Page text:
humming poison and cure for so long.
The woods were the only kitchen we wanted.
Even so, I said you’d marry into a mansion,
comfortable with his rectangular good
looks and opulence. I needed to bestow
obscene wealth upon you somehow.
Your whole house
would be cold, cream marble
and you would find a measurable happiness in that.
You looked skeptical.
When it was your turn to pick mine, you said,
You won’t marry. You expect too much of people.
That’s when I was sure you’d leave me
rotting in New Hampshire
because my body was an hourglass
built to age on a shelf beside an apple
with split seeds. Built to shatter
in someone’s angry hands.
Of all the men in the whole world
there’s got to be one who will respect me.
(I needed to believe in something.)
No, you shook your head. You want people to be good
when they never are and never have been.
I stood dripping from the tub.
The spout scraped my spine
all the way down, stirred the blood beneath
the skin like mud in a river bed.
Will we be friends when we’re old?
I wanted forever the first kind answer of the evening.
I don’t know. Your eyes were dull in the water,
and your mouth straight like a knife’s back. People change.
And you were glad to teach me.
You didn’t know it then
but when I handed you the towel,
I swore on your dead eyes
that night would always run through my guts
and after you were finished and changed
I’d ask a cut star to upend me so I’d know night again.
Gulls Calling over Corcaigh
I'm swept down Patrick Street too near Christmas
and rest my head on shoulders passing by—
alarmed passers-by cry out. Gulls cry out
over a river of salt. Gulls open their mouths and call.
I'm praying to be let out of the bell
that rings free and drink the night
by the spoonful like an oil for my health.
In another time when I was a child
in an American town,
the cornucopia sat on a plate
behind my eyes my world was embellishment
inside a panoramic sugar egg
and the frosting ducks were alive.
The cornucopia came out on holidays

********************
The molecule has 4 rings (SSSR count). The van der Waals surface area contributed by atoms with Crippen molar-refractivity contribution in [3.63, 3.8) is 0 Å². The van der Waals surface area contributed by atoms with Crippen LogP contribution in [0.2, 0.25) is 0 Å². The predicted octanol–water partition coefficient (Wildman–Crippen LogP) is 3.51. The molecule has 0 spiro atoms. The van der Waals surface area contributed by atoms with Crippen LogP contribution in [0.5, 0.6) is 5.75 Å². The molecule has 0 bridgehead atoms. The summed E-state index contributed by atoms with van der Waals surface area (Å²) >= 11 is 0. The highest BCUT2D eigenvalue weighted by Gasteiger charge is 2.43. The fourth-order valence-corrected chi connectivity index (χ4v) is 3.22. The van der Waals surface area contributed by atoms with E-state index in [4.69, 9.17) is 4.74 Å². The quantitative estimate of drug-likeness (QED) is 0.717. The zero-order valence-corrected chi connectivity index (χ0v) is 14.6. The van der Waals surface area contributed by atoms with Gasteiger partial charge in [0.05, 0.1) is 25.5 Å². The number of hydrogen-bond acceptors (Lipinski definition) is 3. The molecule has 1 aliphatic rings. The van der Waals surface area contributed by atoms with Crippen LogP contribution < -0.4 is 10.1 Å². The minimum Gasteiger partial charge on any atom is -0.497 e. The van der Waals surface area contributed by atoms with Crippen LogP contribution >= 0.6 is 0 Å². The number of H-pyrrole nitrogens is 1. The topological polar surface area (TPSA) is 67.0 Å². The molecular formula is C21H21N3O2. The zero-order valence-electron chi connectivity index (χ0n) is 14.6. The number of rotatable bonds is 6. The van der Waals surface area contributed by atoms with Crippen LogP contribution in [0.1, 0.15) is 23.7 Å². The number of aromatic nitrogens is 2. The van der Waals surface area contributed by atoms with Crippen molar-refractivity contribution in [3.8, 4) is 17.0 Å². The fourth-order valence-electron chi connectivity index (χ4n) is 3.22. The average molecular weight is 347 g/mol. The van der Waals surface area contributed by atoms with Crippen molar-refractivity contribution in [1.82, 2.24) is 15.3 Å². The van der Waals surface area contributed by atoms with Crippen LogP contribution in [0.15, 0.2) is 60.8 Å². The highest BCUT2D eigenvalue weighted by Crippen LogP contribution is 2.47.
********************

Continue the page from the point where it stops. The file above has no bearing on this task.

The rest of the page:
and rested on the table where family extended
and fruits leaked their swollen cheeks
whenever they were touched, and dampness
ran down their arms.
(blood ran down their arms)
from their hands
and spilled their meal when they hit the floor.
(in the basement my blood on the floor)
I wedged between the cupboard
and the wall praying not to be found in the dining room
where I was told the cornucopia
would gather flies if it were left alone.
In the basement,
I was fruit
gather flies if left alone.
I prayed to Persephone bedtime stories
because father-god turned a blind eye
because mother-goddess was useless
because only incest in the Underworld she was told
eat the fruit.
That is the Order of Things.
In Corcaigh, I run into the mall bathrooms.
Salt burns my finger pads—there is heat
when I wash, wash, wash the skin.
Gulls crack their beaks and ejaculate.
(I am stranded in the city of marshes)
(I am a murdered child)
(I am the Goddess of Hell)
(I am not far enough away in Ireland)
The banner above Marks & Spenser’s says
The Holidays Are Coming
and people select food
fruit’s squeezed until it chokes bitten bleeds
I am praying to a half a dozen jewel-like seeds
I am for the ants to eat crawling in my throat
I am for the ants to eat surging in the body throat.
Holiday music wets the streets
and the rhythm of earth says the holidays are coming
to the ghost in my nerves says the holidays are coming
and manikins wear party red party dresses.
(I'm shaking shaking shaking all down the street
and people, a lot of people, are looking at me)
In the basement after the food
cleared from our plates
and I’d long been offered/forgotten in the basement
I am five years old I am wearing white
tights I am wearing white shoes
white lace dress
a fly bashes itself against the wall over and over and over
fills my brain with its psalm I am praying behind my eyes
frosting ducks nest on pomegranate beds
I refuse to see what will happen next
they shut the door tight my tights are white.
paint the gusset pain
red blood/red seed/red fruit red
family stains the gusset red.
White gulls gaping overhead.
Jessica Reidy is a mixed-Romani (Gypsy) heritage writer from New Hampshire. She earned her MFA in Fiction at Florida State University and a B.A. from Hollins University. Her work has been nominated for a Pushcart, and has appeared in Narrative Magazine as Short Story of the Week, The Los Angeles Review, Arsenic Lobster, and other journals. She’s a staff-writer and Outreach Editor for Quail Bell Magazine, Managing Editor for VIDA: Women in the Literary Arts, and Art Editor for The Southeast Review. She also teaches creative writing, yoga, and sometimes dance. Jessica is currently working on her first novel set in post-WWII Paris about Coco Charbonneau, a half-Romani burlesque dancer and fortune teller of Zenith Circus, who becomes a Nazi hunter.